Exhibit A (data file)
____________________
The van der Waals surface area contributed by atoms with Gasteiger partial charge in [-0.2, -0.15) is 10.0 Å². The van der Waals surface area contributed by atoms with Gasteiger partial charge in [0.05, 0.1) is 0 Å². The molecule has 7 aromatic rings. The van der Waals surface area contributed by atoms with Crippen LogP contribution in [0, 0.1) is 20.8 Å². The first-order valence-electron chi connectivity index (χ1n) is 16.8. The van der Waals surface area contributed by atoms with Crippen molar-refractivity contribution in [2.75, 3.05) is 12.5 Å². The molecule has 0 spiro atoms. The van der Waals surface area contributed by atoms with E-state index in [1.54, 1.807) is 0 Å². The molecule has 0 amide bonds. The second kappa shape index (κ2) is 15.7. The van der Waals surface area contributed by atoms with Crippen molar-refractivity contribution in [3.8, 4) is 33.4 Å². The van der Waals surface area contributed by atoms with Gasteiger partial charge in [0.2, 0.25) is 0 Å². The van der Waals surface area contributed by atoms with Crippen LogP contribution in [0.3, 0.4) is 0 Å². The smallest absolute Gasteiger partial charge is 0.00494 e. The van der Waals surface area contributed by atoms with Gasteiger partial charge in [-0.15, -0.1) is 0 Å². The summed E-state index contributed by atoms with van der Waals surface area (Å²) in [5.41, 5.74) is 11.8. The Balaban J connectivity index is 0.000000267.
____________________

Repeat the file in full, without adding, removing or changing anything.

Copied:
The van der Waals surface area contributed by atoms with Gasteiger partial charge in [-0.2, -0.15) is 10.0 Å². The van der Waals surface area contributed by atoms with Gasteiger partial charge in [0.05, 0.1) is 0 Å². The molecule has 7 aromatic rings. The van der Waals surface area contributed by atoms with Crippen LogP contribution in [0, 0.1) is 20.8 Å². The first-order valence-electron chi connectivity index (χ1n) is 16.8. The van der Waals surface area contributed by atoms with Crippen molar-refractivity contribution in [2.75, 3.05) is 12.5 Å². The molecule has 0 spiro atoms. The van der Waals surface area contributed by atoms with E-state index in [1.54, 1.807) is 0 Å². The molecule has 0 amide bonds. The second kappa shape index (κ2) is 15.7. The van der Waals surface area contributed by atoms with Crippen molar-refractivity contribution in [3.8, 4) is 33.4 Å². The van der Waals surface area contributed by atoms with Gasteiger partial charge in [0.2, 0.25) is 0 Å². The van der Waals surface area contributed by atoms with Crippen LogP contribution in [0.3, 0.4) is 0 Å². The smallest absolute Gasteiger partial charge is 0.00494 e. The van der Waals surface area contributed by atoms with Gasteiger partial charge in [-0.15, -0.1) is 0 Å². The summed E-state index contributed by atoms with van der Waals surface area (Å²) in [5.41, 5.74) is 11.8. The Balaban J connectivity index is 0.000000267.